Back in the days before smartphones and cheap tablet computers, parents planning to take some screaming ankle-biters on a long road trip needed some means of hypnotizing the little darlings into submission, something that didn’t involve extreme measures such as tranquilizer dart guns or child literacy. Minivan makers began installing airliner-style flip-down video displays in the 1990s, enabling The Slime to ooze out of tiny flat screens on the road. The General took this idea one step further, partnering with Warner Brothers to issue a special-edition Chevy Venture packed with Looney Tunes goodies and branding. I spent years trying to find one of these rare vans in the U-Wrench-It yards I frequent, and I hit pay dirt last month in Denver.
The WB was the top-of-the-line Venture for the 1999 through 2003 model years, featuring Bugs Bunny badging, WB-themed goodies, and cartoon compilations. The 2002 version even came with a complimentary membership in the VentureTainment Club and an MCI calling card!
It’s unclear today what the real benefits of VentureTainment were, but WB Edition Venture families got special beach towels, pajamas, ice chests, cameras, and other WB/GM-badged items suitable for family vacations.
The flip-down display measured 70inch diagonally and the WB Venture came with four sets of wireless headphones for passengers to wear while watching Looney Tunes cartoons (we can assume that no Plymouth Road Runner commercials made it onto the WB Venture compilation videos).
Some early WB Ventures came with 1983-style VHS video cassette players, but the ’02 was equipped with futuristic DVD technology. I think I need to build a car-parts boombox with a complete early-21st-century video player installed… just after I build one incorporating a 1988 Buick Riviera touchscreen computer.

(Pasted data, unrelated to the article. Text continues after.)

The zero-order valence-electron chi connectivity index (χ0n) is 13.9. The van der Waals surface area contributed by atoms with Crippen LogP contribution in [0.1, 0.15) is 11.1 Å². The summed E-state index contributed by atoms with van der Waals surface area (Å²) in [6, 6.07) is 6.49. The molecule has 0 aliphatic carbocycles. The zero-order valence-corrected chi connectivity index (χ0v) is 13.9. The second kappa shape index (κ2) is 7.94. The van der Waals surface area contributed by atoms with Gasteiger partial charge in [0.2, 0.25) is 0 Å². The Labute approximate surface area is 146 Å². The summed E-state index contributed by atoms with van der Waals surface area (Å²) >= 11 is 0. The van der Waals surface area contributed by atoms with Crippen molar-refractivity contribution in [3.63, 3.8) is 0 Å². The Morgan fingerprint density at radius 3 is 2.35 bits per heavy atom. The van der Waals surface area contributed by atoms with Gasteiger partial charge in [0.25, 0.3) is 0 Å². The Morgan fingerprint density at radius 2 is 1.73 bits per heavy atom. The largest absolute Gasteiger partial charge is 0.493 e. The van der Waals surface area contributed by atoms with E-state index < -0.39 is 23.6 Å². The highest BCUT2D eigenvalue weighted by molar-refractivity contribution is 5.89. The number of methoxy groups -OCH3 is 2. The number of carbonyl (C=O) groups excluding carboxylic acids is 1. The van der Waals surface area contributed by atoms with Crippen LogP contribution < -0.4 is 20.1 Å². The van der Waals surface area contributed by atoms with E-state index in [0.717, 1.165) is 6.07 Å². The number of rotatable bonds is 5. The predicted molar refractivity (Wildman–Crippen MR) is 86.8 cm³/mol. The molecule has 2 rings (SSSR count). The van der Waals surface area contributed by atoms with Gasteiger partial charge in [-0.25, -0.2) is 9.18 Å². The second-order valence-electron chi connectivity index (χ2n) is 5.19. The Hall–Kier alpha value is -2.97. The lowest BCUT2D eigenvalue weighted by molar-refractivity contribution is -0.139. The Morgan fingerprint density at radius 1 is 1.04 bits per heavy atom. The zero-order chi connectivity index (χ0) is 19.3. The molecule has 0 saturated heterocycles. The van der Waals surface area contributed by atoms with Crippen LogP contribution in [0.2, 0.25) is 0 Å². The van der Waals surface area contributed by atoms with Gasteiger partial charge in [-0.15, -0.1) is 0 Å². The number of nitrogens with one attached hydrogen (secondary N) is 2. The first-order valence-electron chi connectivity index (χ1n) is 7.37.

Though I’m a member of the older end of Generation X and went on many family road trips during the 1970s, I never experienced such trips in the big Detroit station wagons of the era. Instead, we had a 1973 Chevy Sportvan Beauville, and that van offered an old-school solution to the sanity-shredding sounds of bored children: NVH so overwhelming that we yowling kids couldn’t be heard over a symphony of tire noise, oil-canning body panels, squeaks, differential howl, and wind shriek from open windows mandated by the lack of air conditioning.
This van even has Versatrak all-wheel-drive, a popular option in Colorado. The price tag of the WB Edition ’02 Venture started at $30,660, but you had to give The General 33,345 carrots to get it with AWD (that’s about $47,035 and $51,160, respectively, in 2021 carrots). All 2002 Ventures came with automatic transmission, air conditioning, and power door locks… but the cheapskate-level Venture Value Van (not to be confused with the GMC Value Van of an earlier era) had manual-crank windows.
This van still had most of the original documentation in the glovebox when it came to this place.
When you find a junkyard car with just the ignition key inside, it’s a safe bet that you’re looking at a dealership trade-in or insurance total. However, an ignition key accompanied by house keys suggests that the car may have been confiscated by Johnny Law under less-than-happy circumstances. If you’d like to see many such vehicles, just head to your local police auction.
At least this machine’s final owner knew the value of a dollar.
Kids could plug their video-game consoles into the Venture’s screen if they got sick watching The Ducktators on an endless loop while wearing Chevy-WB jammies.
Much quieter than a ’73 Beauville.
Perhaps GM scored a big victory by partnering with Warner Brothers, but we mustn’t forget that Mitsubishi made a deal with Disney for home-market ads back in the early 1980s. Yes, that’s the little van we knew as the Colt Vista on this side of the Pacific.
In China, this minivan was sold as the Buick GL8.
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